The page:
The deputy who stopped Wilson testified that he saw a man who was wearing a light colored jacket or coat come out of an alley, followed him and pulled up beside him. The deputy asked for an ID and was given a driver's license which bore the name Terry Lee Wilson. The deputy noticed that Wilson's coat had a cut place and that there was grass and straw on the jacket and on Wilson's head. This appearance was significant to the deputy because he had observed that the drug store's glass front door had been broken out (which could account for the cut jacket) and because he was aware that the officer had lost sight of the suspect long enough for him to have laid somewhere to hide (as in grass and straw). When the deputy got out of the car, he recognized Wilson and recalled an earlier pursuit of him on an escape charge and a previous arrest for burglary. The deputy further testified that the officer originally spotting Wilson then drove up, and nodded his head in agreement that Wilson appeared to be the subject he had chased. Neither the deputy nor the officer saw anyone else on foot in the area resembling the person seen running from the drug store.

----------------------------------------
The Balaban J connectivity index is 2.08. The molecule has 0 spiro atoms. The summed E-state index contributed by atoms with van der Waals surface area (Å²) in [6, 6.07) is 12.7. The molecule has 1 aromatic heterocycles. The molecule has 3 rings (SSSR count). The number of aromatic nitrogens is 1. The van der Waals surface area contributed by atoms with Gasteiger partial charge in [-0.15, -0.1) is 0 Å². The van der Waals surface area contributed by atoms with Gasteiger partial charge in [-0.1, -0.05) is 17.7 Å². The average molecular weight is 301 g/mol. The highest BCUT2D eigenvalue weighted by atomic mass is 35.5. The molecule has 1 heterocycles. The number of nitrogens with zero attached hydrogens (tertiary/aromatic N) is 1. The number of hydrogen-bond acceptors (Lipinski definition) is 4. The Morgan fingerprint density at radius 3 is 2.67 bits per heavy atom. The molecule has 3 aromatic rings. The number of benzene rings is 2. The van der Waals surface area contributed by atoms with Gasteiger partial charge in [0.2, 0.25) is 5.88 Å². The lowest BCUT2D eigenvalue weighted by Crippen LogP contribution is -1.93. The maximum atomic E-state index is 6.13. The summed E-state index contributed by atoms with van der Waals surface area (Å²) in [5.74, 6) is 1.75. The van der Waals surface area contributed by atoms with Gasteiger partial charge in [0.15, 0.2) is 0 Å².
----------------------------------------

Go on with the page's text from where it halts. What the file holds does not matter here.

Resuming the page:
The ground for the motion to suppress was that defendant was arrested in violation of OCGA 17-4-20 so that the subsequent search of his person which yielded the items was unreasonable and thus in violation of the Fourth and Fourteenth Amendments as well as the 1983 Const. of Ga., Art. I, Sec. I, Par. XIII. It is not clear from the motion whether the constitutional challenges were also meant to be independent of the statutory ground, in the sense that even if the arrest conformed to the statute's mandate, it was still constitutionally impermissible. We will consider it in that light, as the trial court may have done so.